“You’ve heard ‘There but for the grace of God go I’?” asked Reverend Ross, adding, “Yeah. We’ve tested that grace more than once.”
A few inches below the hem of his purple tartan kilt, there was an angel tattooed on each of his calves, “I’ve always felt really protected, and really guided,” Ross said, pointing first to the guardian angel, and then to the guiding angel.
A call to serve at the First Presbyterian Church of Oceanside guided him out of Sterling, N.Y., near Lake Ontario. Ross said he was really enjoying his new Long Island home. “On the whole,” he said, “we’ve found people to be very nice. It’s not a closeted community.”
Ross said that living in a less rural area had its perks. “Well there’s a sidewalk, for one thing,” he said, which meant that his daughter, a first grader at School No.3, could ride her bike to school, whereas before she had to endure a nearly hour-long bus ride.
Ross said that he was concerned about whether his kids would be able to make friends, since a lot of their potential playmates would have already known each other for a few years. But he quickly discovered that they would do just fine. “They’re already setting up playdates and things like that,” he said.
“You don’t have white hots and salt potatoes,” Ross said of his chief complaint of living downstate. White hots are a type of hot dog made from pork and milk, he explained. When pressed that Long Island did, in fact, have salt potatoes, Ross, gently but firmly, replied, “No. You don’t. You have potatoes you put salt on.”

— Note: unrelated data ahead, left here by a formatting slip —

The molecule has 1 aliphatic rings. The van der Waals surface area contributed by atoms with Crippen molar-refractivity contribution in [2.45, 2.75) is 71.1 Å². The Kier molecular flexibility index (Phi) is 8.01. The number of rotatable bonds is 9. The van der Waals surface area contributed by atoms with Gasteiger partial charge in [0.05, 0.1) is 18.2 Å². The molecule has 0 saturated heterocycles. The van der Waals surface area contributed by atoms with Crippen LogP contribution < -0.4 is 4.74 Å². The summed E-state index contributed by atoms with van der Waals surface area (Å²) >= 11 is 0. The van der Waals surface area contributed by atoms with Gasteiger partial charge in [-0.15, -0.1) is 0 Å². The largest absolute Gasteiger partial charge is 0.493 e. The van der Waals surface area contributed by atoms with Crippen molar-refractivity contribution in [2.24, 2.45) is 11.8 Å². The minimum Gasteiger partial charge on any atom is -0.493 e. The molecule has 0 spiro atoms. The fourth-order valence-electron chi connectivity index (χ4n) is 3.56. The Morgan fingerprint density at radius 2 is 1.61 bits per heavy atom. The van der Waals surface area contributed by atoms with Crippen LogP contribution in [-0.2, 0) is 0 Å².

In terms of his new stewardship, Ross said that he’s still talking it over with the church leaders. “Based on our conversations, the church is looking to move forward and to be a little more open. What that means? That’s the big question that we’re working on.”
Ross said that he wanted his new role to incorporate a partnership with the congregants, but was unambiguous about leaving his mark. “The first week I was here,” he said, “I changed their bulletin, and in the insert, I explained each change and invited anyone to come to me with their questions or concerns.”
One of those changes struck at the heart of one of Ross’s guiding philosophies about what the function of a church should be. “At the very end of the bulletin” he said, “I put, ‘The worship is over. Let the Service begin.’” According to him, church is a way “to teach us and train us for the rest of the week… a weekly reminder of what we should be doing.”
He spoke of the fact that when religion, and prayer in particular, are too formal it creates obstacles to praying outside of church. “Just have a conversation with God,” he said, adding, “It can be a simple thing.”
Ross also questions whether the interpretation of the bible should be formalized. “I don’t believe the bible is meant to be a closed statement,” he said, explaining “As events occur around us, the way the verses land on us changes, the meaning changes.”
Ross said that he felt a calling to religious service at a young age, and though he was raised Catholic, there were certain aspects of the Catholic Church that gave him pause, like the fact that women could not be priests.
But now, he said, he’s certain he’s in the right place. “I wake up in the morning happy, and I go to work happy, and so I know I’m doing the right thing.”